Shortly after the building’s dedication, however, another more popular designation for the tower did emerge: Telespargel which translates as “Telesparagus”. Though often cited as a product of “the people’s voice” (“Volksmund”), the term appears to have been the work of the East Berlin daily the Berliner Zeitung, but regardless of its origins it quickly became popular in publications on both sides of the Wall. (see: Die Namen des Berliner Ferhsehturms by Ulrich Diblelius, accessed on Dec. 16, 2014 at http://opus.kobv.de/zlb/volltexte/2012/13210/pdf/tvtower.pdf). Authorities’ rather transparent efforts to give the tower a patina of “folksiness” were even mocked by the GDR’s satire magazine, Eulenspiegel, shortly after the structure’s opening: “As has likely escaped no one’s attention, Berlin’s skyline is now dominated by a new structure, the Telespargel, also popularly known as the television tower.”
For those more inclined to a critical view, another, less cutesy, nickname was apparently also in circulation: Ulbricht’s Index Finger (Wolf Biermann, Warte nicht auf bessre Zeiten, Propyläen Verlag, 2016: pg. 280).
The Pope’s Revenge
A more serious challenge to authorities’ desires to use the tower in the “class struggle” came from an unexpected effect that is produced when direct sunlight hits the metal skin that covered the structure’s spherical working area. For when hit by sunlight at a certain angle, the skin’s individual stainless steel panels produced an unmistakeable cross that spanned an entire side of the tower. This phenomenon was not greeted by GDR authorities but provoked more than a few smirks from their opponents and an important part of the tower’s Cold War-era lore. In fact, when visiting Berlin in the 80s, I had more than one West Berliner enthusiastically try to explain to me what became known as “The Pope’s Revenge”.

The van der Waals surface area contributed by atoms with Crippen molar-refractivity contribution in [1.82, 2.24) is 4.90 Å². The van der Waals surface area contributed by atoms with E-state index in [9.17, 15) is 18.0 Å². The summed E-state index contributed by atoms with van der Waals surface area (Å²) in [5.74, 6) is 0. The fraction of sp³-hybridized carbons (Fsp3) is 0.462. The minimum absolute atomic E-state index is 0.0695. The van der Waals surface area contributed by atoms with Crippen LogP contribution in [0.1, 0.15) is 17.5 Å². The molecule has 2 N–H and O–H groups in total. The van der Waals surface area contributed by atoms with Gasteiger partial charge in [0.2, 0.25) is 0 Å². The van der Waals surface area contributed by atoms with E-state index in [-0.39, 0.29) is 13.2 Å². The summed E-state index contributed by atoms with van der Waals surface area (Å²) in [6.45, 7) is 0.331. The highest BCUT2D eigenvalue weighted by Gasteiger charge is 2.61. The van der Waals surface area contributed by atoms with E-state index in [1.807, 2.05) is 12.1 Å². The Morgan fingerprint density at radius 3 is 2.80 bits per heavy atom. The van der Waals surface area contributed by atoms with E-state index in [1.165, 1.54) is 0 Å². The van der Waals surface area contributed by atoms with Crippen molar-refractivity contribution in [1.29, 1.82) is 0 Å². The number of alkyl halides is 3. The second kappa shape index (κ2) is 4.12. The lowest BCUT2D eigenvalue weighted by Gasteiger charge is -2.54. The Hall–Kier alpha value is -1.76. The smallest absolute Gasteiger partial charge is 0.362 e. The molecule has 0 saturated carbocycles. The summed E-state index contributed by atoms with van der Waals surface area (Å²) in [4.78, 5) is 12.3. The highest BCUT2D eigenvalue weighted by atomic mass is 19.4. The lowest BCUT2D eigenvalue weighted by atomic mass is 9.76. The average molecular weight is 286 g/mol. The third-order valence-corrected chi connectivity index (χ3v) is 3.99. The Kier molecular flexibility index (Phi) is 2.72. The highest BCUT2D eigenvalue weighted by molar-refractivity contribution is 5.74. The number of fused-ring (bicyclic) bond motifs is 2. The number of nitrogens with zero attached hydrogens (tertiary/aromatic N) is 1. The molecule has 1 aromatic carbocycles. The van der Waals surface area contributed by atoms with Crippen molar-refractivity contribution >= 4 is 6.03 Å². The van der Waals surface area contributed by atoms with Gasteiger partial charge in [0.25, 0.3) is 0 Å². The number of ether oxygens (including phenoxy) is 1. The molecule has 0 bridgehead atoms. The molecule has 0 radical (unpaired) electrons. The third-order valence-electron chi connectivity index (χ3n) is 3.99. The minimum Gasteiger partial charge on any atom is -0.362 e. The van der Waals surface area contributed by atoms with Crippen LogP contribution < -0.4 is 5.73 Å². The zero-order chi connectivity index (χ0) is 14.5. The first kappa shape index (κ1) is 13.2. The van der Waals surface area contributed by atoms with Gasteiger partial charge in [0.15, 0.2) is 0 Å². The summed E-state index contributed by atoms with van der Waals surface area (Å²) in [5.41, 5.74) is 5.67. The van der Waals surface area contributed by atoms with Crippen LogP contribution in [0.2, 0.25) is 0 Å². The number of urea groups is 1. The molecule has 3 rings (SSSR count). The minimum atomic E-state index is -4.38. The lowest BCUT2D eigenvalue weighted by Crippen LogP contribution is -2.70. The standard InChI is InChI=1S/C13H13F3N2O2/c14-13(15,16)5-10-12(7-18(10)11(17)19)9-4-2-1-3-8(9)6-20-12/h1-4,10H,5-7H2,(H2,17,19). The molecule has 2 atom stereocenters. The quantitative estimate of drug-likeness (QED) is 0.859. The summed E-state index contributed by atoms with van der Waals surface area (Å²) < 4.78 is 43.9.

View From the Top
Not surprisingly, the tower became a popular attraction for visitors to the East German capital, however, on my visits to the divided city I never ventured up. I would imagine that the unhindered view of the city that continued behind the Wall would’ve made a visit to the tower a poignant one for many East Germans. I finally made it up the tower in 1996 and remember being struck by how one could still, in spots, detect signs of where the Wall had run between the two halves of the city.
The TV Tower as the Symbol of the New Berlin
While much of GDR-era East Berlin has been dramatically altered (e.g. Alexanderplatz) or even removed (e.g. Palace of the Republic), the TV tower’s has found a place not only in the Berlin cityscape but become a beloved icon of the “new Berlin”. This status was not inevitable and American historian Phillip Ladd notes that as “one of the best known symbols of East Berlin, there were inevitably demands to tear it down after reunification.” (Ladd, pg. 188.). Thankfully, these calls went unheeded. I would imagine that the tower owes its continued existence to a combination of factors including its economic viability as both a tourist site and broadcast/ telecommunications tower as well as the simple fact that the cost and logistics of removing the structure would be, to put it mildly, considerable. Whatever the reason(s), the tower appears to have established itself as the preeminent symbol of the new, hip Berlin. Who’d’ve thunk?